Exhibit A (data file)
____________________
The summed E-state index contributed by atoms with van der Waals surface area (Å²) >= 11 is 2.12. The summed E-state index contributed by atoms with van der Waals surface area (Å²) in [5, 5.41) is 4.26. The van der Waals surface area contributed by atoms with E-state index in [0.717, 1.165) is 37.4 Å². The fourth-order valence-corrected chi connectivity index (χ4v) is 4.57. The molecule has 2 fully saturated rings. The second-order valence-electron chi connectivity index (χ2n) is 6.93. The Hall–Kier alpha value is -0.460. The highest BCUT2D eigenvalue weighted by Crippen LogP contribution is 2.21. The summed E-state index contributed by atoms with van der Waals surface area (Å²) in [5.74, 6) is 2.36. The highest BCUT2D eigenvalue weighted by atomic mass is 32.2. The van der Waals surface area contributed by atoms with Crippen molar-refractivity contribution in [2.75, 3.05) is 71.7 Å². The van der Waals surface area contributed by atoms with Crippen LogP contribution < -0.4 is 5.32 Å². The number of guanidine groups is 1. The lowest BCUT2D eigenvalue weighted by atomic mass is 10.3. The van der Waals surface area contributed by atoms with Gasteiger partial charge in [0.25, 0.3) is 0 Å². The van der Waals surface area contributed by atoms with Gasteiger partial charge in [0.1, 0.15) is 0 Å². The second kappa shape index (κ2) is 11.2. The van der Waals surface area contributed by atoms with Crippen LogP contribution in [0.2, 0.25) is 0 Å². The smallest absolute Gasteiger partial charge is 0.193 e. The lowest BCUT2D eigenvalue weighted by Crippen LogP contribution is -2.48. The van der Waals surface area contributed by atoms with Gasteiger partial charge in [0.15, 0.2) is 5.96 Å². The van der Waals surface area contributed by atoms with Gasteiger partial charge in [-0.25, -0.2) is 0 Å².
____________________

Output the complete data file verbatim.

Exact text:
The summed E-state index contributed by atoms with van der Waals surface area (Å²) >= 11 is 2.12. The summed E-state index contributed by atoms with van der Waals surface area (Å²) in [5, 5.41) is 4.26. The van der Waals surface area contributed by atoms with E-state index in [0.717, 1.165) is 37.4 Å². The fourth-order valence-corrected chi connectivity index (χ4v) is 4.57. The molecule has 2 fully saturated rings. The second-order valence-electron chi connectivity index (χ2n) is 6.93. The Hall–Kier alpha value is -0.460. The highest BCUT2D eigenvalue weighted by Crippen LogP contribution is 2.21. The summed E-state index contributed by atoms with van der Waals surface area (Å²) in [5.74, 6) is 2.36. The highest BCUT2D eigenvalue weighted by atomic mass is 32.2. The van der Waals surface area contributed by atoms with Crippen molar-refractivity contribution in [2.75, 3.05) is 71.7 Å². The van der Waals surface area contributed by atoms with Crippen LogP contribution < -0.4 is 5.32 Å². The number of guanidine groups is 1. The lowest BCUT2D eigenvalue weighted by atomic mass is 10.3. The van der Waals surface area contributed by atoms with Gasteiger partial charge in [0.25, 0.3) is 0 Å². The van der Waals surface area contributed by atoms with Gasteiger partial charge in [0.1, 0.15) is 0 Å². The second kappa shape index (κ2) is 11.2. The van der Waals surface area contributed by atoms with Crippen LogP contribution in [0.2, 0.25) is 0 Å². The smallest absolute Gasteiger partial charge is 0.193 e. The lowest BCUT2D eigenvalue weighted by Crippen LogP contribution is -2.48. The van der Waals surface area contributed by atoms with Gasteiger partial charge in [0.15, 0.2) is 5.96 Å². The van der Waals surface area contributed by atoms with Gasteiger partial charge in [-0.25, -0.2) is 0 Å².